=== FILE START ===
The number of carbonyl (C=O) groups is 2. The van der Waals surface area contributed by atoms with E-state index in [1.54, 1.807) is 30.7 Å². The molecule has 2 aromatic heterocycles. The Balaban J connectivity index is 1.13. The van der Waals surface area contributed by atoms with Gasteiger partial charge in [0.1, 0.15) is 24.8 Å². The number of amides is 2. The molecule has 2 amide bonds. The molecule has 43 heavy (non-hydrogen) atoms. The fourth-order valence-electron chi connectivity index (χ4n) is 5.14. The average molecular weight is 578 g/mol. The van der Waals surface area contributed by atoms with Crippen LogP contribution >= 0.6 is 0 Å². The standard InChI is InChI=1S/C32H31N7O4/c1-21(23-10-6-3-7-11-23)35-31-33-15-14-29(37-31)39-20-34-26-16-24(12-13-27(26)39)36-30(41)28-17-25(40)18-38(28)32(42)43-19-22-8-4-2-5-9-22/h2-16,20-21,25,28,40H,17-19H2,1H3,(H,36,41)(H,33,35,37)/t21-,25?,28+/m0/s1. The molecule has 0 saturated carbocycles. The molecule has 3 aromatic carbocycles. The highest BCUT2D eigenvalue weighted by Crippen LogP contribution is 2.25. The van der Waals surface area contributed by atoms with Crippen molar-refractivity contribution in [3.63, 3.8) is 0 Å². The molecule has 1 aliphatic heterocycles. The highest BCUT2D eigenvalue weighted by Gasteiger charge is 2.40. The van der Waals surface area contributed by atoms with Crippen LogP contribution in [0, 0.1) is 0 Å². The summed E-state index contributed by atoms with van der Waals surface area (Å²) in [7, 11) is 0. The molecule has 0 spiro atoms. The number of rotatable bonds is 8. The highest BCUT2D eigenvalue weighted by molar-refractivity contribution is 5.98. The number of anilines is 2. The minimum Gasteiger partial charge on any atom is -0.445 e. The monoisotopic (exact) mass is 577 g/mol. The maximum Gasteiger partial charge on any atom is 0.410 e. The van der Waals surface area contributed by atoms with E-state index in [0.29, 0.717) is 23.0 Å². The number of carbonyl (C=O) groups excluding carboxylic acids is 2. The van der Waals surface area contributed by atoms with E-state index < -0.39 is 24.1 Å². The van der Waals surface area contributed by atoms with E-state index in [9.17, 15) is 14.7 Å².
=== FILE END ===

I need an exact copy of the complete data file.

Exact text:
The number of carbonyl (C=O) groups is 2. The van der Waals surface area contributed by atoms with E-state index in [1.54, 1.807) is 30.7 Å². The molecule has 2 aromatic heterocycles. The Balaban J connectivity index is 1.13. The van der Waals surface area contributed by atoms with Gasteiger partial charge in [0.1, 0.15) is 24.8 Å². The number of amides is 2. The molecule has 2 amide bonds. The molecule has 43 heavy (non-hydrogen) atoms. The fourth-order valence-electron chi connectivity index (χ4n) is 5.14. The average molecular weight is 578 g/mol. The van der Waals surface area contributed by atoms with Crippen LogP contribution >= 0.6 is 0 Å². The standard InChI is InChI=1S/C32H31N7O4/c1-21(23-10-6-3-7-11-23)35-31-33-15-14-29(37-31)39-20-34-26-16-24(12-13-27(26)39)36-30(41)28-17-25(40)18-38(28)32(42)43-19-22-8-4-2-5-9-22/h2-16,20-21,25,28,40H,17-19H2,1H3,(H,36,41)(H,33,35,37)/t21-,25?,28+/m0/s1. The molecule has 0 saturated carbocycles. The molecule has 3 aromatic carbocycles. The highest BCUT2D eigenvalue weighted by Crippen LogP contribution is 2.25. The van der Waals surface area contributed by atoms with Crippen molar-refractivity contribution in [3.63, 3.8) is 0 Å². The molecule has 1 aliphatic heterocycles. The highest BCUT2D eigenvalue weighted by Gasteiger charge is 2.40. The van der Waals surface area contributed by atoms with Crippen LogP contribution in [0, 0.1) is 0 Å². The summed E-state index contributed by atoms with van der Waals surface area (Å²) in [7, 11) is 0. The molecule has 0 spiro atoms. The number of rotatable bonds is 8. The highest BCUT2D eigenvalue weighted by molar-refractivity contribution is 5.98. The number of anilines is 2. The minimum Gasteiger partial charge on any atom is -0.445 e. The monoisotopic (exact) mass is 577 g/mol. The maximum Gasteiger partial charge on any atom is 0.410 e. The van der Waals surface area contributed by atoms with E-state index in [0.29, 0.717) is 23.0 Å². The number of carbonyl (C=O) groups excluding carboxylic acids is 2. The van der Waals surface area contributed by atoms with E-state index < -0.39 is 24.1 Å². The van der Waals surface area contributed by atoms with E-state index in [9.17, 15) is 14.7 Å².